The number of adults with diabetes worldwide has quadrupled since 1980, increasing from 108 million to 422 million in 2014, according to a new study published in The Lancet.
In the United States, the age-adjusted prevalence of diabetes increased by 80% in men (from 4.7% to 8.2% of all men) during that time, and it increased by 50% in women (from 4.3% to 6.4% of all women). The age-adjusted prevalence rate accounts for diabetes becoming more common as a person ages and also for the fact that some countries have older populations.
“Diabetes has become a defining issue for global public health,” said senior author Majid Ezzati, Ph.D., from Imperial College London. “An aging population and rising levels of obesity mean that the number of people with diabetes has increased dramatically over the past 35 years.”
The study, published online ahead of World Health Day, which is April 7, found that diabetes became more common among men than women between 1980 and 2014. Global age-adjusted prevalence of diabetes doubled among men (from 4.3% to 9.0%) and increased by two-thirds among women (from 5.0% to 7.9%).
The study includes data from 751 studies totaling 4.4 million adults in different world regions. It estimates age-adjusted diabetes prevalence for 200 countries.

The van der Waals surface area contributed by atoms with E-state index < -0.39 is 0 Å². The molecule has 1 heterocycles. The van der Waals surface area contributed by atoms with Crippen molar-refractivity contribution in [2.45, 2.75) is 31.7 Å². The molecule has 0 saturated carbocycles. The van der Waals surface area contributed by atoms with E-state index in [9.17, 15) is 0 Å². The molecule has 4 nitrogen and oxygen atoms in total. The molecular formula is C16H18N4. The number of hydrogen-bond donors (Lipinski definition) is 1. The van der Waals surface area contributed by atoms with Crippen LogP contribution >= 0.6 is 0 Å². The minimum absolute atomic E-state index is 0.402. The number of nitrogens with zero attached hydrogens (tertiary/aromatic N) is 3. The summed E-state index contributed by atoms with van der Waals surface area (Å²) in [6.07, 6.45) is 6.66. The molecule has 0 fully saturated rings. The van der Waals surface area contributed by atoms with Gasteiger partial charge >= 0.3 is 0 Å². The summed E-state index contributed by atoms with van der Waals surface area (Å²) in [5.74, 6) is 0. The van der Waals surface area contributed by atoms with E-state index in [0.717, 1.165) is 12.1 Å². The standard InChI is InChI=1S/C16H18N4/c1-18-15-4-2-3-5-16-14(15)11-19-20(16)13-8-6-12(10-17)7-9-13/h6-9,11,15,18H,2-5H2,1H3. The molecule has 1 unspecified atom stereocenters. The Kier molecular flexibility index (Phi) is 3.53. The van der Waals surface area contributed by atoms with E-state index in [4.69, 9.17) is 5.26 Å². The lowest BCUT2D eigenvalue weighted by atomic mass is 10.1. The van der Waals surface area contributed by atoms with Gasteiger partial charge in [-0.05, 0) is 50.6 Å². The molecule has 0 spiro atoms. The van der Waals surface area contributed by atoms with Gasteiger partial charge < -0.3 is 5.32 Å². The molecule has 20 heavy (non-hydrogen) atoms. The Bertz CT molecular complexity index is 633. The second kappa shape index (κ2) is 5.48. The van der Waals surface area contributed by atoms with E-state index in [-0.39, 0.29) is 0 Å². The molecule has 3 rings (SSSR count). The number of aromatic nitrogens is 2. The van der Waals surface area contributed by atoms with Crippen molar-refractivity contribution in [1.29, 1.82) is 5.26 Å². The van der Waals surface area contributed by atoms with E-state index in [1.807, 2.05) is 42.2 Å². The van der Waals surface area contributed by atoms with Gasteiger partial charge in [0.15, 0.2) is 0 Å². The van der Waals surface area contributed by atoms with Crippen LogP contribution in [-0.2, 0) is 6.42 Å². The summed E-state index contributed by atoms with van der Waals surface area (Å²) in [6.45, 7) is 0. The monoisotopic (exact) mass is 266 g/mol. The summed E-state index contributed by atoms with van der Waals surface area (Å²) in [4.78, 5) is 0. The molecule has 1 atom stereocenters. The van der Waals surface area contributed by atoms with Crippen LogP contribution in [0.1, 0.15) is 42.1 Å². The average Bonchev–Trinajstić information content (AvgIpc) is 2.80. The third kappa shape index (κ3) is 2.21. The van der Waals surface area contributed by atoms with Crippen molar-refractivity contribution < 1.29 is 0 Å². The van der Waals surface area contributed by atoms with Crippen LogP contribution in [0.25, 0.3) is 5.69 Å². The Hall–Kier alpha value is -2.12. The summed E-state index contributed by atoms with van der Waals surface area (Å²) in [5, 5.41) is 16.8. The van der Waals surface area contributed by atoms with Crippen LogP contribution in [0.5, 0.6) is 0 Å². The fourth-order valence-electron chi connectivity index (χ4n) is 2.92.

Northwestern Europe has the lowest rates of diabetes among women and men, the study found, with age-adjusted prevalence at 5% to 6% among men and lower than 4% among women in Switzerland, Austria, Denmark, Belgium and the Netherlands. Prevalence of diabetes was highest in Polynesia and Micronesia, where the age-adjusted prevalence is more than 20% in men and women.
The study did not differentiate between type 1 and type 2 diabetes, but most (85% to 95%) of cases of adult diabetes are type 2, according to the authors, so the observed increase is likely to be due to increases in type 2 diabetes.
“Obesity is the most important risk factor for type 2 diabetes, and our attempts to control rising rates of obesity have so far not proved successful,” Ezzati said. “Identifying people who are at high risk of diabetes should be a particular priority since the onset can be prevented or delayed through lifestyle changes, diet or medication.”
In a related commentary, Etienne Krug, M.D., M.P.H., director of the Department for Management of Noncommunicable Diseases, Disability, Violence and Injury Prevention at the World Health Organization, wrote: “The prevalence estimates provided by the NCD-Risk Factor Collaboration sound the alarm for large-scale, effective action to reduce the health and economic impact of diabetes. Improvements in prevention and management, together with better surveillance, should be prioritized in response to this call.”
Adapted from The Lancet. Full study online.